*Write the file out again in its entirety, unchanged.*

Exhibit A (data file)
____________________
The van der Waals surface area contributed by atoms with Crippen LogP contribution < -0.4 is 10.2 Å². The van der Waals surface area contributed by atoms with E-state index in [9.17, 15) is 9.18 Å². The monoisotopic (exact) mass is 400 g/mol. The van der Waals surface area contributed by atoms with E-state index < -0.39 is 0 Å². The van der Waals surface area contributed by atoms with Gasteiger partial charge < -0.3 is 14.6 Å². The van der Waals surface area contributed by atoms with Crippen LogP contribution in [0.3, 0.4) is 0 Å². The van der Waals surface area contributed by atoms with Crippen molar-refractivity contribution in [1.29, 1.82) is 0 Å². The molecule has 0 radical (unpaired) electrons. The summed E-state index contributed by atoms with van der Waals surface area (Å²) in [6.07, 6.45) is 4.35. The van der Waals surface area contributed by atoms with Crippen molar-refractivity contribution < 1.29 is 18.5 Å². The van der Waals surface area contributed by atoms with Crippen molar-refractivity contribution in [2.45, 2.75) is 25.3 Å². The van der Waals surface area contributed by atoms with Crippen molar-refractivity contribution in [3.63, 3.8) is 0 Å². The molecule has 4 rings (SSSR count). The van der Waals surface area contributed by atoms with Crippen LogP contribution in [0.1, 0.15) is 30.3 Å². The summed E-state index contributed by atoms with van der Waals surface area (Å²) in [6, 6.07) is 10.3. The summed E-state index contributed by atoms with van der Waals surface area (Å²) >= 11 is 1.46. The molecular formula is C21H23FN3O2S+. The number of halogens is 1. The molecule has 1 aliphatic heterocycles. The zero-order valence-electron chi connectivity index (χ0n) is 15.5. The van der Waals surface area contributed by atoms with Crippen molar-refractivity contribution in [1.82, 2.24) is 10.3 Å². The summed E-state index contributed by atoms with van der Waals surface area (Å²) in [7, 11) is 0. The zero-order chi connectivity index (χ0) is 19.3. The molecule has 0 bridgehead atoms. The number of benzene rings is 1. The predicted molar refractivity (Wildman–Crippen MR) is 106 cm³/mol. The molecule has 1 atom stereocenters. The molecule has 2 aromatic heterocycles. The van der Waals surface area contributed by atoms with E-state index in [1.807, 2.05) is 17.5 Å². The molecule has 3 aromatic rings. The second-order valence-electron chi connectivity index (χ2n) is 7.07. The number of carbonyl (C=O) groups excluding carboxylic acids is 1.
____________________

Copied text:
The van der Waals surface area contributed by atoms with Crippen LogP contribution < -0.4 is 10.2 Å². The van der Waals surface area contributed by atoms with E-state index in [9.17, 15) is 9.18 Å². The monoisotopic (exact) mass is 400 g/mol. The van der Waals surface area contributed by atoms with E-state index < -0.39 is 0 Å². The van der Waals surface area contributed by atoms with Gasteiger partial charge < -0.3 is 14.6 Å². The van der Waals surface area contributed by atoms with Crippen LogP contribution in [0.3, 0.4) is 0 Å². The van der Waals surface area contributed by atoms with Crippen molar-refractivity contribution in [1.29, 1.82) is 0 Å². The molecule has 0 radical (unpaired) electrons. The summed E-state index contributed by atoms with van der Waals surface area (Å²) in [6.07, 6.45) is 4.35. The van der Waals surface area contributed by atoms with Crippen molar-refractivity contribution < 1.29 is 18.5 Å². The van der Waals surface area contributed by atoms with Crippen molar-refractivity contribution in [2.45, 2.75) is 25.3 Å². The van der Waals surface area contributed by atoms with Crippen molar-refractivity contribution in [3.63, 3.8) is 0 Å². The molecule has 4 rings (SSSR count). The van der Waals surface area contributed by atoms with Crippen LogP contribution in [0.1, 0.15) is 30.3 Å². The summed E-state index contributed by atoms with van der Waals surface area (Å²) in [6, 6.07) is 10.3. The summed E-state index contributed by atoms with van der Waals surface area (Å²) >= 11 is 1.46. The molecular formula is C21H23FN3O2S+. The number of halogens is 1. The molecule has 1 aliphatic heterocycles. The zero-order valence-electron chi connectivity index (χ0n) is 15.5. The van der Waals surface area contributed by atoms with Crippen molar-refractivity contribution in [1.82, 2.24) is 10.3 Å². The summed E-state index contributed by atoms with van der Waals surface area (Å²) in [7, 11) is 0. The zero-order chi connectivity index (χ0) is 19.3. The molecule has 0 bridgehead atoms. The number of benzene rings is 1. The predicted molar refractivity (Wildman–Crippen MR) is 106 cm³/mol. The molecule has 1 atom stereocenters. The molecule has 2 aromatic heterocycles. The van der Waals surface area contributed by atoms with E-state index in [1.807, 2.05) is 17.5 Å². The molecule has 3 aromatic rings. The second-order valence-electron chi connectivity index (χ2n) is 7.07. The number of carbonyl (C=O) groups excluding carboxylic acids is 1.